Anti-Discrimination Provisions Includes limited anti-discrimination protections in housing, employment, child custody, and medical care (such as organ transplants) (12.12-13.2) Includes limited anti-discrimination protections in housing, employment, child custody, and medical care (such as organ transplants) (17.20-18.9)
Limitations Patients could not drive while impaired or undertake anything while impaired that would be negligence or malpractice, they could not possess cannabis at schools or correctional facilities; they could not vaporize cannabis in a public place or where minors would inhale it; patients needing caregivers could only use cannabis at their own home (3.5-3.19, 11.28-11.31) Patients could not drive while impaired or undertake anything while impaired that would be negligence or malpractice, they could not possess cannabis at schools or correctional facilities; they could not vaporize cannabis in a public place or where minors would inhale it (4.8-4.25)
Security Provisions for Manufacturer/ATCs The manufacturer’s application must show it can provide appropriate security measures (4.12) The commissioner will set security requirements, including an alarm system, facility access controls, perimeter intrusion detection systems, personnel identification system, and a 24-hour surveillance system that is accessible to law enforcement and the commissioner (5.16-5.26)
Medical Practitioners’ Role Practitioners certify that the patient has a qualifying condition; throughout the treatment, practitioners must submit the patient’s health records to the commissioner; it is not clear how often and how much data must be sent (8.12-8.14, 8.30-8.35) After a full examination of the patient, in the course of a bona fide patient-practitioner relationship, practitioners would be able to sign a written certification that a patient has a qualifying condition and that the patient is likely to receive therapeutic or palliative benefit from cannabis, allowing the patient to enroll in the program (3.34-4.6)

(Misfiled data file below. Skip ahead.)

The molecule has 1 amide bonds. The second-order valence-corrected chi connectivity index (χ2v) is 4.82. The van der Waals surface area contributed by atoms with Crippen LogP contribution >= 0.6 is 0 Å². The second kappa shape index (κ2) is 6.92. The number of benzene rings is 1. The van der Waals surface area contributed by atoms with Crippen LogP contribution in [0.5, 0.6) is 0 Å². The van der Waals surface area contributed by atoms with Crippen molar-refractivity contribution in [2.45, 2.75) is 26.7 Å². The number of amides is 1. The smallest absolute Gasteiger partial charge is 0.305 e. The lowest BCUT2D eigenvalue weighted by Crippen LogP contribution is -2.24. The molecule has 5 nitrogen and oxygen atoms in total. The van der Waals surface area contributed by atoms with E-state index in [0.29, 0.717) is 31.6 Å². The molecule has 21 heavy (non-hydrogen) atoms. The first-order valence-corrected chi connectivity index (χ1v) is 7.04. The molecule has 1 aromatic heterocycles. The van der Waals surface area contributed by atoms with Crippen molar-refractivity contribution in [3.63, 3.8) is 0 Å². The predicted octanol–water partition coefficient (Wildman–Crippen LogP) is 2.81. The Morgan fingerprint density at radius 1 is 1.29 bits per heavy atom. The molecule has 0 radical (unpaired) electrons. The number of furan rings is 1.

Available Medical Cannabis Strains The commissioner must decide the chemical composition of the cannabis (1.21, 4.23-4.27) The ATCs can decide what strains to produce based on patients need and may innovate
Medical Cannabis Business Fees The single manufacturer will pay a $20,000 annual fee; $19,000 will be refunded to unsuccessful applicants; labs appear to pay no fee (3.31-3.32) Each of the 55 ATCs will pay a $15,000 annual fee; each lab will pay $5,000 per year; $14,000 and $4,000 are refunded to unsuccessful applicants (6.27-6.30)
Packing Requirements None appear to be specified Must be compliance with the U.S. Poison Prevention Packing Act regarding child resistant packaging and exemptions for packaging for elderly patients (5.27-5.30)